When the train pulled into one town, the people gathered at the station.  While the train set in the station, the Filipinos began to hum the song, "God Bless America."  They also called out to the POWs, "Mabuhay Joe," which in English meant, "Long life Joe." 

    The POWs were unloaded from the train in the outskirts of Manila and marched two miles to Bilibid Prison.  Bilibid had been built by the Spanish and had been a civilian prisoner before the war but the Japanese put it into use as a POW camp.  The prison was a two story mortar and brick building, that went out like spokes. surrounded by a high brick wall.  At the entrance were two heavy iron gates.  

    Upon arrival at the prison, Ken and the other POWs discovered that there were no beds in the prison.  At night ever prisoner slept on the concrete floor.  The food was also of poor quality, but the one good thing about Bilibid was that the prisoners had more than enough water for drinking and washing.

    Two days after arriving at Bilibid, Ken and other prisoners were marched through the streets of Manila to the port area.  Dewey Boulevard which had been the most modern street of the city was now lined with burnt out empty buildings.  Ashes were all that was left of the huts that had lined other streets in Manila.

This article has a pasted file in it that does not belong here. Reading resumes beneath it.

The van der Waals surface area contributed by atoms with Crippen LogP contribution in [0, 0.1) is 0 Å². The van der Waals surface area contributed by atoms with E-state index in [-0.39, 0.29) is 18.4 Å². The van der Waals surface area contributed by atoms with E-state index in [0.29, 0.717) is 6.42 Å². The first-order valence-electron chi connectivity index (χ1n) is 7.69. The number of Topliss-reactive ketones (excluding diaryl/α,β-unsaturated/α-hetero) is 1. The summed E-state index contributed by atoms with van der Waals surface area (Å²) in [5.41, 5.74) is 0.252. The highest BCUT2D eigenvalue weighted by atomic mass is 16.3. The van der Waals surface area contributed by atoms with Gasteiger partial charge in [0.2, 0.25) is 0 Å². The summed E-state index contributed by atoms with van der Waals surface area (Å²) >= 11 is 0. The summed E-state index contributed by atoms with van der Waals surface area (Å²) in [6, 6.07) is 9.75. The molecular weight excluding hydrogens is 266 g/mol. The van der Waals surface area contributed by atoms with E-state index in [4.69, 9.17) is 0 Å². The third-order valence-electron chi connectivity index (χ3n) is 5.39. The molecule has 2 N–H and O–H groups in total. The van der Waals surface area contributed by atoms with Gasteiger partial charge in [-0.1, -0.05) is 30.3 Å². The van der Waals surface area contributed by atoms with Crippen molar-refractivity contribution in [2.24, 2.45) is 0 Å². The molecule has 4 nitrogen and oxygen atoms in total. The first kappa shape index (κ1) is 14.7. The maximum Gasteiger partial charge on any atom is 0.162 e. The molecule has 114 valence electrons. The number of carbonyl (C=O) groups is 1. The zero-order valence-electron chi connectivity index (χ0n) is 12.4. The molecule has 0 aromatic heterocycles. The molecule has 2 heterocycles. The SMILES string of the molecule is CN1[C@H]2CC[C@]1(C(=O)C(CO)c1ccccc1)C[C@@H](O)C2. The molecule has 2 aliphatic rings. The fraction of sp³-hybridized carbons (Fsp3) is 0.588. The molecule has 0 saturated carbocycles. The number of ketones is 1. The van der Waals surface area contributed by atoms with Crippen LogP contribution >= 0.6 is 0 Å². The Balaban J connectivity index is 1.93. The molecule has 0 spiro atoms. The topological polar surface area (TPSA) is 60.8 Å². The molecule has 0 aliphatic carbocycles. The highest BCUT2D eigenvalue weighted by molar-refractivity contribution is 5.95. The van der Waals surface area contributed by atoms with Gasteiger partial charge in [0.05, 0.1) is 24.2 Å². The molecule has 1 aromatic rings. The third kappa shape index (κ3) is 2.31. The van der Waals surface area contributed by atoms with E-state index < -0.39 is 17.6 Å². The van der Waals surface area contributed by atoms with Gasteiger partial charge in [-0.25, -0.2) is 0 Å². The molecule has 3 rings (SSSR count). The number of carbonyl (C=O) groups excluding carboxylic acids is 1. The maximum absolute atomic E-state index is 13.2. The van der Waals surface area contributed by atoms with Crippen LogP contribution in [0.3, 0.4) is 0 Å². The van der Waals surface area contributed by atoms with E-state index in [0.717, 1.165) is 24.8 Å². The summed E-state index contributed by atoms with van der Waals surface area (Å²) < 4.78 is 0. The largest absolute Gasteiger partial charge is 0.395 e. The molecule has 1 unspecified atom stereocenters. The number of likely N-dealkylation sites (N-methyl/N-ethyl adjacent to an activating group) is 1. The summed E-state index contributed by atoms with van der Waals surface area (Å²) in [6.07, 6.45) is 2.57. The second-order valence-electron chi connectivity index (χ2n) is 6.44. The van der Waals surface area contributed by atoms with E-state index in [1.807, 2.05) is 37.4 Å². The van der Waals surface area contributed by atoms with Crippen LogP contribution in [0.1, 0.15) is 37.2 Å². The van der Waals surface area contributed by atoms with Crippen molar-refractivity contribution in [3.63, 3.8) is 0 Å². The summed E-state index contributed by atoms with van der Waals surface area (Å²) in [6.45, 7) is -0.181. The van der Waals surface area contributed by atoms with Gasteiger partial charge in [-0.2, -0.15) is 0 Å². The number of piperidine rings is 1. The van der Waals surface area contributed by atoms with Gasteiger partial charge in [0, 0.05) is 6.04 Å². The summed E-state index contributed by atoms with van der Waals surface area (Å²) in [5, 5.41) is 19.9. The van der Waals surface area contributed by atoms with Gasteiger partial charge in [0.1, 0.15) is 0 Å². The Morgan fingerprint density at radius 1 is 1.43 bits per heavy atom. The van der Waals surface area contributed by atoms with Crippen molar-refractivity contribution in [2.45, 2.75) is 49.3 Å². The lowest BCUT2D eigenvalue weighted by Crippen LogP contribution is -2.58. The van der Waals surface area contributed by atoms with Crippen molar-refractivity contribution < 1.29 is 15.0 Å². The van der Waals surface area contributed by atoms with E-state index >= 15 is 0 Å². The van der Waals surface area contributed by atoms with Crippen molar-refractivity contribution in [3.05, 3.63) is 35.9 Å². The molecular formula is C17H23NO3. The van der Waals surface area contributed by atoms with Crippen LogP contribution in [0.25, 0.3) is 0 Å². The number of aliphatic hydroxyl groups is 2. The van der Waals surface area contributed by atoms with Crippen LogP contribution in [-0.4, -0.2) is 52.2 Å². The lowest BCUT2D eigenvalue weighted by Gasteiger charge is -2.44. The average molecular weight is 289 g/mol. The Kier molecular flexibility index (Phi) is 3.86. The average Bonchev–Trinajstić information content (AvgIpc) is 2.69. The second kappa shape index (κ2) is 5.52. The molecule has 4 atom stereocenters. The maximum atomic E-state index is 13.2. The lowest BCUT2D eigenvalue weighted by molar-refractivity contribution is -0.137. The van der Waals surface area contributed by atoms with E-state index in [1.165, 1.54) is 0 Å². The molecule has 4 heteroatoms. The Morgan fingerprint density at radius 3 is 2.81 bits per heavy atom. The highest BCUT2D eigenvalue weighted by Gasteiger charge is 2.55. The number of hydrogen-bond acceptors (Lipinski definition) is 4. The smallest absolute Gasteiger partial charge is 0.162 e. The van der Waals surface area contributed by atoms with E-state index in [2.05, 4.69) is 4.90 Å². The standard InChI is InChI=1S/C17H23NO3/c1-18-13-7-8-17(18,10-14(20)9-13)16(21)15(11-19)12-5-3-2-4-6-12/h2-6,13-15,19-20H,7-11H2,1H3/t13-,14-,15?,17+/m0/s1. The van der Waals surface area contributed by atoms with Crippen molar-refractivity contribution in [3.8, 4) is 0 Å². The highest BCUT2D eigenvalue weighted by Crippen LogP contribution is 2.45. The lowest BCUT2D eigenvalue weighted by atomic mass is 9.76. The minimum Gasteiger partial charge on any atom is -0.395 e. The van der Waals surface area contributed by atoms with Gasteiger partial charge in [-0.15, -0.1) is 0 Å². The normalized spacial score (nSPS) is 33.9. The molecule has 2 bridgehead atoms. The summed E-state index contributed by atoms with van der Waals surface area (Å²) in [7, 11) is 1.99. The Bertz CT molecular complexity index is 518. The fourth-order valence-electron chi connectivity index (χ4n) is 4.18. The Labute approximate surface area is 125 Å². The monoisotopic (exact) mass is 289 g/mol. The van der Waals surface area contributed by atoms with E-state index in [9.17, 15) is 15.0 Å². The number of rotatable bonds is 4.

At Pier 7, the POWs were boarded onto the freighter the Erie Maru, each man had enough room to lay down without being crowded.  The hatches to the ships holds were left open to provide ventilation.  The POWs were allowed on deck once the ship cleared Manila Harbor. 

    Food for the prisoners was generous and well prepared, with each POW receiving a full mess kit of rice and a canteen cup filled with a thick cabbage soup containing pork.  They even were given corn beef and cabbage one night. 

    The trip on the freighter lasted thirteen days.  The reason was the ship made frequent stops in ports along the coast of Luzon.  It is known that the ship also stopped at Iloilo and Cebu, Mindanao.  Ken and the POWs disembarked the ship at Davao on November 7th.  There, they joined another group of 1000 prisoners.  The one thing that the new POWs to the camp noticed was that the other prisoners appeared to be well fed when compared to themselves.  Upon arrival of Ken's group, the rations for these men were cut in half which caused friction between the two groups.  Ken remained at Davao for the next two years.

    At the camp, the POWs were housed in eight barracks that were about 148 feet long and about 16 feet wide.  A four foot wide aisle ran down the center of each barracks.  In each barracks, were eighteen bays.  Twelve POWs shared a bay, which meant that 216 POWs lived in each barracks.  Four cages were later put in a bay and each cage held two POWs.